Black clergy from across the country are planning to announce their support for same-sex marriage in Maryland this week.
The pastors and other clergy, led by the Rev. Delman Coates of Mt. Ennon Baptist Church in Clinton, are hoping that their public display of support will help erase the perception that all black pastors are against gay marriage. "The impression that all African-American pastors are fundamentally opposed to the idea of marriage equality is wrong," Coates said. They are also hoping to clarify that the legislation does not affect churches and clergy who choose not affirm same-sex marriages or perform related ceremonies.
The group is trying to counter black religious leaders, such as Maryland pastor Harry R. Jackson Jr. and the Rev. William Owens, head of the Coalition of African-American Pastors, who have been campaigning against the legislation for months and condemning supporters who say the fight for marriage equality is an extension of the civil rights movement.
Coates' group is scheduled to assemble at the National Press Club on Friday to urge Marylanders to uphold the state's same-sex marriage legislation on their November ballot. The legislation, which allows religious institutions to grant civil marriage licenses to same-sex couples, was passed by the General Assembly and signed by Gov. Martin O'Malley in February -- but it failed to become law because opponents gathered enough signatures to delay implementation until Marylanders could vote on it in November.
Black pastors who have organized against the law say it would loosen the definition of marriage to eventually allow polygamy.
"Though homosexual marriage advocates constantly slander the rest of us as irrational, hateful bigots, most people's objections are quite sensible," Jackson, pastor of Hope Christian Church in Beltsville, wrote on his church's website on Saturday. "They do not want schools teaching their children ideas about homosexuality that will disrespect their religious convictions. They are also concerned that if we 'loosen' the definition of marriage once, we may do it again. Almost no one is comfortable with legalized polygamy, for example, but if marriage no longer means one man and one woman, what's to say it won't mean three or four people?"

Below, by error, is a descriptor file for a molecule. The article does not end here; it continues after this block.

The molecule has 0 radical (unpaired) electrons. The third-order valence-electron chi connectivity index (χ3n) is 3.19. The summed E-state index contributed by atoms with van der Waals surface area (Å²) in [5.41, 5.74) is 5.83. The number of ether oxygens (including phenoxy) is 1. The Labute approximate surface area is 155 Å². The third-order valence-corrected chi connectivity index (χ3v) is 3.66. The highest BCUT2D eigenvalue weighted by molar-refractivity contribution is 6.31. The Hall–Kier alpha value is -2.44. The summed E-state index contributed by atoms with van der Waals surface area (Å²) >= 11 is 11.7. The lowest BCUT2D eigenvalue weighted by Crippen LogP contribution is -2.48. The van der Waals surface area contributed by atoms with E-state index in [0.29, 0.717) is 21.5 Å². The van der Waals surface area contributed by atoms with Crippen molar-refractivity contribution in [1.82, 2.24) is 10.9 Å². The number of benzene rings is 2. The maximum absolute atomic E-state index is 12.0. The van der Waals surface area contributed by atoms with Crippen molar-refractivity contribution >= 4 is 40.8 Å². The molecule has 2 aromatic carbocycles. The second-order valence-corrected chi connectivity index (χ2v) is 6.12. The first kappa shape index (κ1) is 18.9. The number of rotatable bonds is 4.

If the law is upheld, Maryland could become the first state in the nation to approve same-sex marriage legislation in a referendum vote and the seventh state to legalize the unions. Same-sex marriage proponents have lost referendum votes in 32 other states, most recently in North Carolina.
Maine, Minnesota and Washington are also voting on gay marriage questions this fall.
Hoping to make history in Maryland, O'Malley and other same-sex marriage supporters have been going the state to raise funds for the legislation. O'Malley has helped organize fundraisers in Connecticut, New Hampshire, San Francisco and, most recently, New York, where supporters paid between $250 and $25,000 to attend the star-studded event.